Last, we got some bonus cross-dressing. (Also, I’m confused… I thought the last episode was a combination of 10 and 11, but now this is 11?)
This was Maho’s episode of awesomeness. In spite of staying in bed and telling Nittori she’s not going to school because she’s too embarrassed of him, she is actually really worried about him and even tells Anna to go cheer him up. Her ambush hug of Seya (whose support of Nittori is equally admirable) was great too. It’s rare that we get a show with so many characters of such depth. The only other show I can think of which has so many well-developed characters is Simoun – but there they had over twice as much time to do it in, and tended to focus on only a few characters at a time. In Hourou Musuko each episode is divided more evenly between all of the characters, so it needs to pace things tightly. It never wastes time – every moment is well spent in showing something new about the characters.
Chi was also awesome in this episode. I would have expected Takatsuki or Sasa to come cheer up Nittori, but having Chi go together with Momo was an excellent choice. Her optimism and Momo’s embarrassment at being seen as a “freak” make for an interesting combination. Chi’s response to Momo that she already was a freak was nicely done as well, especially with Makoto’s comment.
And Shuu is beginning to stand up for himself, even telling Doi that he hates him. Still, I don’t think Doi was really trying to be mean – he is just insensitive.
Apparently this episode was a combination of episode 10 and 11, which will be separated and longer on the blue ray release (not clear as to why). It was patched together quite well and I could hardly tell that anything was missing. I assume they will spend some more time on Shuu’s breakup in the full episode though, since this was only seen as a flashback. The setup of multiple short segments does lend itself well to adding and removing bits and pieces.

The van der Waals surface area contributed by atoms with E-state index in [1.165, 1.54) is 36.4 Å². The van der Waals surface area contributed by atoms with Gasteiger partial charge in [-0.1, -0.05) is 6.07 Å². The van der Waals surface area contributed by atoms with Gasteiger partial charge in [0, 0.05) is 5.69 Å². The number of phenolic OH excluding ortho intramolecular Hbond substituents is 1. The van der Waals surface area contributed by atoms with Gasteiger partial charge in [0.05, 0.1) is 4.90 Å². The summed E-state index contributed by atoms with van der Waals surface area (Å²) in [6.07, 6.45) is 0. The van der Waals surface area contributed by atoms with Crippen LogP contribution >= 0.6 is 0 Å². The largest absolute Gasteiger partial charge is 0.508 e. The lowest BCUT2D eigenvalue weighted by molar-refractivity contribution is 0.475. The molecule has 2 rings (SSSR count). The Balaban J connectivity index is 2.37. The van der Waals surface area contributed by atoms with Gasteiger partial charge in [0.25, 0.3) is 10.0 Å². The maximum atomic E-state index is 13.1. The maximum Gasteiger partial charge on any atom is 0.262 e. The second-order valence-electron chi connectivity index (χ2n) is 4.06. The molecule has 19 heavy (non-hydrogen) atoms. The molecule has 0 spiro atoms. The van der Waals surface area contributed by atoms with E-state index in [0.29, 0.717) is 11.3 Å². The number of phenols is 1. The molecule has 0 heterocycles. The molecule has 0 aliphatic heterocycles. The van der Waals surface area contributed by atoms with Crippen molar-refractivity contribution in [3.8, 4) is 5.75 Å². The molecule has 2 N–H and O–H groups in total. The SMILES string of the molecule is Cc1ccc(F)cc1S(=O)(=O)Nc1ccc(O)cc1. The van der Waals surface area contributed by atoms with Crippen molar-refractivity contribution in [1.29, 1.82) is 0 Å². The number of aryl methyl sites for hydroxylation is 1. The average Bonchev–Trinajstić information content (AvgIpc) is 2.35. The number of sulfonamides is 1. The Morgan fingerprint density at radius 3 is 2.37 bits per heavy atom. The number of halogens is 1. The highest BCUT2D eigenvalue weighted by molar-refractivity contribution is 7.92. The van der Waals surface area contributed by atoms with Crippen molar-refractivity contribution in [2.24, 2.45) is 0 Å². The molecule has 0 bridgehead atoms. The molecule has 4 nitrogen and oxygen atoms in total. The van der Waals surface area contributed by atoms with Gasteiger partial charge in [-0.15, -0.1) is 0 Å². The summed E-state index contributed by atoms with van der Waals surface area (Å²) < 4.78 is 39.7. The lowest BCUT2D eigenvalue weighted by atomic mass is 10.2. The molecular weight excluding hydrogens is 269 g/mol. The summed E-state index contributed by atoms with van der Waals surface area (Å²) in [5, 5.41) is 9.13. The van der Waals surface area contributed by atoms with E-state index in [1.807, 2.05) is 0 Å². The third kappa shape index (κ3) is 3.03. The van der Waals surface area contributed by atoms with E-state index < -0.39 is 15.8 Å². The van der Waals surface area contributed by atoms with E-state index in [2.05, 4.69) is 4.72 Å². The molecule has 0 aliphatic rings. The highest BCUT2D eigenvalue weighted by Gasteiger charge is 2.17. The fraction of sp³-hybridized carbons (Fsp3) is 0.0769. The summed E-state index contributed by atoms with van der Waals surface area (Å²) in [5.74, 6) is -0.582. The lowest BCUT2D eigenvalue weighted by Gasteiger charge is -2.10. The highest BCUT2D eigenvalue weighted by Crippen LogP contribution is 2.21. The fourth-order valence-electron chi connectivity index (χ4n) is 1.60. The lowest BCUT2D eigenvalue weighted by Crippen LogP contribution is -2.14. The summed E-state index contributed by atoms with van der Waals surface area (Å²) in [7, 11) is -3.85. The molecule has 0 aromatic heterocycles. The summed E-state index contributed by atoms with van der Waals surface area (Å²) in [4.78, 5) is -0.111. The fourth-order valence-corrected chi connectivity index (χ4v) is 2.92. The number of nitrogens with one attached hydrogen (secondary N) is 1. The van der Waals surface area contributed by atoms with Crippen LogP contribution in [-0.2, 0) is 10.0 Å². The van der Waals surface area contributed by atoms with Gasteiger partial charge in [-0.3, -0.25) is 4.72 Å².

This series doesn’t like to leave any character undeveloped – in this episode, we get a deeper look at Doi, Nittori’s one-time bully. We also see both Takatsuki and later Nittori work up the courage to crossdress to school.
The best thing about this show is still how complex all the relationships of the characters are, and how they all react differently. Takatsuki and Yuki both dislike Doi and think he’s bullying Shuusuke, even though Shuusuke is willing to give him a chance. I think they’re being a bit unfair though, Doi isn’t really being a bully. Doi’s reaction to learning Yuki was a man wasn’t all that surprising – you would think that Yuki would get that all the time and would have learned to tolerate it a bit. Doi’s suggestion that Nittori go to school in female clothes probably won’t turn out well, but I don’t think Doi did it for that reason. I think he genuinely thought that Nittori was cute.
Unfortunately, barely any Chiba and Anna appearances this week. We did get a nice scene where Chiba adjusts Takatsuki’s collar though, like a wife before her husband goes off to work.
Hooray, somebody else understands how awesome Chiba is! This show has a lot of characters, all of whom are quite strong and well-developed, but Chiba stands out as my favorite. She’s just so refreshingly selfish and honest. There’s none of this do I / don’t I and no effort to put up with anything that bothers her. Characters in anime (and Japanese culture in general, from my impression) seem to always be concerned with appearances and politeness. As a rude, obnoxious American I do not share these values and love the way Chiba tells it like it is.
I’m also enjoying Ana’s character from this episode. Her relationship with Nittori is so cute. I wish there were more shows with middle schoolers who entered actual relationships and acted like… middle schoolers. Oh, and bonus points for the glasses.
But she loses points for talking in the bathroom. Talking at a urinal is bad enough, but from inside a stall…?
This show is moving really quickly, which is both a strength and a weakness – there’s no risk of getting bored, and they’ll be able to fit more into the short timeslot, but some parts need less time spent on them than they deserve. There were a few things I seemed to have missed / forgotten at the start of the episode – I hadn’t realized that a new school year had begun, and didn’t remember why she was skipping school again. But the creators have been doing a great job at fitting as much in as possible – the show flows really smoothly in spite of how much they’re stuffing into every single episode.
Chiba once again had the awkward quote of the episode award. And Nittori’s awkwardness-breaking attempt was hilarious.